Clint Turnage readies a syringe with the Johnson & Johnson vaccine at FEMA’s mobile vaccination clinic at Biddeford High School on April 25. Brianna Soukup/Staff Photographer

Maine reported 318 new cases of COVID-19 on Thursday and two additional deaths. Case counts are being driven largely by people younger than 40, many of whom have not yet been immunized.

Of the cases recorded on Thursday, 227, or 71 percent, were from people younger than age 40, including 100 from people in their 20s. In contrast, there were only 24 cases among people 60 and over, representing 7.5 percent of new cases. Seventy-eight percent of those 60 and older had received at least the first dose of the vaccine in Maine, compared to 40 percent of those younger than 40.

Since the pandemic began, Maine has logged 63,175 cases of COVID-19, and 793 deaths.

The seven-day average of daily new cases stood at 326 on Thursday, compared to 305.4 a week ago and 288.9 a month ago. In mid-April, the seven-day average was about 450 cases.

There are currently 129 people hospitalized with COVID-19 in Maine, including 49 in critical care.

The state continues to vaccinate its population more quickly than most others and has the highest percentage of its population fully vaccinated. However, demand is weakening and the pace of immunizations is slowing.


In an effort to make getting a shot more convenient, many clinics are offering vaccinations to walk-ins and extending hours into the evening and weekends.

A Sanford clinic, which is operated by MaineHealth at the former Marshalls, has begun accepting walk-ins and started offering evening hours on Thursday. Walk-in vaccinations were being offered from 5-8 p.m. Thursday and will be available during the same hours on May 11, May 13, May 18, May 20, May 25 and May 27.

“Evening hours are another way that we can help make COVID-19 vaccination more accessible,” Dr. Nirav Shah, director of the Maine Center for Disease Control and Prevention, said in a statement.

In Lewiston, a mobile clinic is being launched on Friday in the city’s municipal parking lot at One Oak Street. The walk-in clinic will begin vaccinating people from noon to 5 p.m. on Friday, followed by hours from 9 a.m. to 3 p.m. on May 10, 1-7 p.m. on May 11, 7 a.m. to 1 p.m. on May 12, 9 a.m. to 3 p.m. on May 13, and 7 a.m. to noon on May 14. The clinic is a partnership between the state, Promerica Health and the city of Lewiston.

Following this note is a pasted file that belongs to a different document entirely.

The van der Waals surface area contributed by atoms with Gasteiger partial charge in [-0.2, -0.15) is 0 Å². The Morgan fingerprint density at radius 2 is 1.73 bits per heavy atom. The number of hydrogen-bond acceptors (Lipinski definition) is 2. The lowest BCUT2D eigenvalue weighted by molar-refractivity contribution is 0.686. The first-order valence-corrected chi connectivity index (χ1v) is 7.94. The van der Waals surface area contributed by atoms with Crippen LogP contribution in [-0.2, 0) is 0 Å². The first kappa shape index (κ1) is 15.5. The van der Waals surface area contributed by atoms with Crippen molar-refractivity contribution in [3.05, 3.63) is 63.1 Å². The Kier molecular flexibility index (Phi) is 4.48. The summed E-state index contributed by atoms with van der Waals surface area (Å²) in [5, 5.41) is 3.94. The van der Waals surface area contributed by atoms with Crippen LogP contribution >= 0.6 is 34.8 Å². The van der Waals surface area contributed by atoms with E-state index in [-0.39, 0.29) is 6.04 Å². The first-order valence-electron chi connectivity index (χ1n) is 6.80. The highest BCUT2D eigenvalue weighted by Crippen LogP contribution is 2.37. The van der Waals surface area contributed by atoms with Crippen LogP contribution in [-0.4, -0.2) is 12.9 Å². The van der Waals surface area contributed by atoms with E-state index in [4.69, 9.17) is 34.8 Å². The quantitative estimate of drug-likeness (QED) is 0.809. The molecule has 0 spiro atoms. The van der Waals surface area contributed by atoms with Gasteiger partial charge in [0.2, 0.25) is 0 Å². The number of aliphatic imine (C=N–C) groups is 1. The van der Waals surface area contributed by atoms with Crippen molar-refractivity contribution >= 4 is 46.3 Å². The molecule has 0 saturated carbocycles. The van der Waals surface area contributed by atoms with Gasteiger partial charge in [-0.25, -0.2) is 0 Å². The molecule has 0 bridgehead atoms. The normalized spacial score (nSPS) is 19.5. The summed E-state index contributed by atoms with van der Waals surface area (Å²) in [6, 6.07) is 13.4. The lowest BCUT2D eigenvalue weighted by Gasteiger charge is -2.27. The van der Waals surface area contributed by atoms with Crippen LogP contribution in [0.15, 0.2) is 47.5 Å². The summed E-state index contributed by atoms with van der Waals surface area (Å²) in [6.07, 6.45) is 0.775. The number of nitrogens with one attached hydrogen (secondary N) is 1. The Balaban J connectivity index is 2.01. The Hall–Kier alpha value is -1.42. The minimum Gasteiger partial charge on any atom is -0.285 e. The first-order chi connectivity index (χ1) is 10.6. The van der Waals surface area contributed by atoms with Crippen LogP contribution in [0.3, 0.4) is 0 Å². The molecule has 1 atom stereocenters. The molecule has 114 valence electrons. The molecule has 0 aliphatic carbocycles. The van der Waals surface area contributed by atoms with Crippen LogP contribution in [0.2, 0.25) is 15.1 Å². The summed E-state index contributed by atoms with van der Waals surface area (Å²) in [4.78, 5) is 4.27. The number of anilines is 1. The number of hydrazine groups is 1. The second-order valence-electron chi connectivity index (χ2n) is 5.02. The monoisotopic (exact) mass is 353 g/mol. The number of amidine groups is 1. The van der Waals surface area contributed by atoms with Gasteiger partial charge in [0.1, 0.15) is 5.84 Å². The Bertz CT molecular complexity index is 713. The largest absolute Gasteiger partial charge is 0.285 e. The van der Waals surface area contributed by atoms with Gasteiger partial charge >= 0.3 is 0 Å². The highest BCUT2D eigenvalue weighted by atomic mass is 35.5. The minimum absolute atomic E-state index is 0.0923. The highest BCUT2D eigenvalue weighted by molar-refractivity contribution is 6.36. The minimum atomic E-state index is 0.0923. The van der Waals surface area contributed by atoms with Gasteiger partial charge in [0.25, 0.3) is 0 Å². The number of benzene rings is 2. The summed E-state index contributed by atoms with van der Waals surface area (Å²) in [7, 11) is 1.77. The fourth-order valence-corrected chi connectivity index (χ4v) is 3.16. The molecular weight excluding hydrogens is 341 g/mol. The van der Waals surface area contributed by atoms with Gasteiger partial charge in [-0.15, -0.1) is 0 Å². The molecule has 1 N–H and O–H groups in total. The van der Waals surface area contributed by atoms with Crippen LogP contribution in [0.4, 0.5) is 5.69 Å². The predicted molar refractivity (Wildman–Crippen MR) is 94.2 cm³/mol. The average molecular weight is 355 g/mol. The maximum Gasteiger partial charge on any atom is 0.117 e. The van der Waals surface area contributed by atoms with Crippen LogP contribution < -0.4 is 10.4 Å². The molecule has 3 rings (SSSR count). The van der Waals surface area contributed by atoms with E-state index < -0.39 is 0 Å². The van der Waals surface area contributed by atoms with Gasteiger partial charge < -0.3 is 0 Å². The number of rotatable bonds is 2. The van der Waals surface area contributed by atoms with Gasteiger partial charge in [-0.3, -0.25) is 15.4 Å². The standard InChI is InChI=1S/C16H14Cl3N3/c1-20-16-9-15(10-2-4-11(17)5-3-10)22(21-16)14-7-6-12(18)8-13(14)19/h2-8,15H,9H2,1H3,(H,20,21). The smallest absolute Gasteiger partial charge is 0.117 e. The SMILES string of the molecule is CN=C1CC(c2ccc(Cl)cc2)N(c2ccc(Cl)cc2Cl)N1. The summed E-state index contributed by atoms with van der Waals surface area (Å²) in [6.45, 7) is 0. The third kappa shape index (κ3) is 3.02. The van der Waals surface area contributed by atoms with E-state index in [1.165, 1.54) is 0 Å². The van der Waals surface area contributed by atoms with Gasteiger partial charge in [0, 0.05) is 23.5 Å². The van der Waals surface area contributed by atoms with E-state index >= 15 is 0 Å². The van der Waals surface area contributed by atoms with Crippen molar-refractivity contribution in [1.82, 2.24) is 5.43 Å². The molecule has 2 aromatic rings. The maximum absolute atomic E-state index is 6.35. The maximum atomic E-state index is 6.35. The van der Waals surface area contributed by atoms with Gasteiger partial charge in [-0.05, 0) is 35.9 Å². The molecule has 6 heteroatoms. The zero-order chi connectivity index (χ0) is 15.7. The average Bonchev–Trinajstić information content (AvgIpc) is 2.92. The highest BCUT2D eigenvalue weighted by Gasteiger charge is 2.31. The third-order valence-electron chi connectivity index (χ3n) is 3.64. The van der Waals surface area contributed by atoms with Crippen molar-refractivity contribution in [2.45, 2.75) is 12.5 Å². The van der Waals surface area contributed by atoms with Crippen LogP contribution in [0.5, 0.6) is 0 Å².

In Auburn, the Auburn Mall mass vaccination site will begin permitting walk-ins starting on Friday. The hours of operation are 9 a.m. to 5 p.m. on Tuesdays, Wednesdays, Fridays and Saturdays.

Also, at Northern Light Mercy Hospital in Portland, Northern Light Pharmacy on the hospital’s Fore River campus began offering walk-in vaccinations from 9 a.m. to 7 p.m. weekdays, beginning Thursday, and from 9 a.m. to 5 p.m. on Saturdays. Starting next week, Northern Light Health’s clinic at the Portland Expo will transition to offering only walk-in vaccinations on Wednesdays and Fridays.


At MaineHealth’s Scarborough Downs mass vaccination clinic, the Pfizer vaccine was available for walk-ins on Thursday, from 8 a.m. to 5 p.m. From Monday through May 13, also from 8 a.m. to 5 p.m., the Johnson & Johnson vaccine will be available for walk-ins, and at the same times and days of the week the following week.

For a list of vaccination clinics and contact information for those sites around the state, go to or call the state’s Community Vaccination Line at 888-445-4111.

Through Thursday, 647,479 people had received at least their first dose of the vaccine, representing 48.2 percent of the state’s 1.3 million population. Also, 556,301, or 41.2 percent of the population, had gotten their final dose.

On Wednesday, the University of New England joined a growing rank of colleges and universities that will require COVID-19 vaccinations for in-person learning for the fall semester. Bowdoin College in Brunswick had also announced a vaccination requirement in April.

“We are learning more every day about the effectiveness of the COVID-19 vaccines in protecting us from serious illness, hospitalization, and death from the SARS-CoV-2 coronavirus, as well as the vaccines’ ability to prevent transmission of the virus to others,” UNE President James Herbert said in a statement. “As vaccines have become increasingly available, we can all envision how this incredible scientific advancement will allow us to return to the normal UNE activities on our campuses we all miss so much.”

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